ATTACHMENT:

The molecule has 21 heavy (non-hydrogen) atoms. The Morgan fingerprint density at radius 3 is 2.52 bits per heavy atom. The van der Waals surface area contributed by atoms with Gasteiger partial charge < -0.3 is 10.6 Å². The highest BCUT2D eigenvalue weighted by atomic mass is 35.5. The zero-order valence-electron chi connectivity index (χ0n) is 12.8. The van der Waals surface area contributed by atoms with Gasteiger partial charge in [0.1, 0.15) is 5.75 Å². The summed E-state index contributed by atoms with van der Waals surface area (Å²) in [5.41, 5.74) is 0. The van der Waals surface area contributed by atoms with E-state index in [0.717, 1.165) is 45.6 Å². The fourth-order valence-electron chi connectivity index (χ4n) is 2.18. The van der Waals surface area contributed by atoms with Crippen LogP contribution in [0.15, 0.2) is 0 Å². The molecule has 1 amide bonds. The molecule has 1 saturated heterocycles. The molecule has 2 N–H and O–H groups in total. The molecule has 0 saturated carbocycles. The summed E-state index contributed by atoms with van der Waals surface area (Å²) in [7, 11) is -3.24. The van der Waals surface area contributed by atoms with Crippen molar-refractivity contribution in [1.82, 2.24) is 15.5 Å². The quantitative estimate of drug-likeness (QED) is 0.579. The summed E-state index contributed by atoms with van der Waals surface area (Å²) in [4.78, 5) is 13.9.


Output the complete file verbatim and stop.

The molecule has 21 heavy (non-hydrogen) atoms. The Morgan fingerprint density at radius 3 is 2.52 bits per heavy atom. The van der Waals surface area contributed by atoms with Gasteiger partial charge < -0.3 is 10.6 Å². The highest BCUT2D eigenvalue weighted by atomic mass is 35.5. The zero-order valence-electron chi connectivity index (χ0n) is 12.8. The van der Waals surface area contributed by atoms with Gasteiger partial charge in [0.1, 0.15) is 5.75 Å². The summed E-state index contributed by atoms with van der Waals surface area (Å²) in [5.41, 5.74) is 0. The van der Waals surface area contributed by atoms with E-state index in [0.717, 1.165) is 45.6 Å². The fourth-order valence-electron chi connectivity index (χ4n) is 2.18. The van der Waals surface area contributed by atoms with Crippen LogP contribution in [0.15, 0.2) is 0 Å². The molecule has 1 amide bonds. The molecule has 1 saturated heterocycles. The molecule has 2 N–H and O–H groups in total. The molecule has 0 saturated carbocycles. The summed E-state index contributed by atoms with van der Waals surface area (Å²) in [7, 11) is -3.24. The van der Waals surface area contributed by atoms with Crippen molar-refractivity contribution in [1.82, 2.24) is 15.5 Å². The quantitative estimate of drug-likeness (QED) is 0.579. The summed E-state index contributed by atoms with van der Waals surface area (Å²) in [4.78, 5) is 13.9.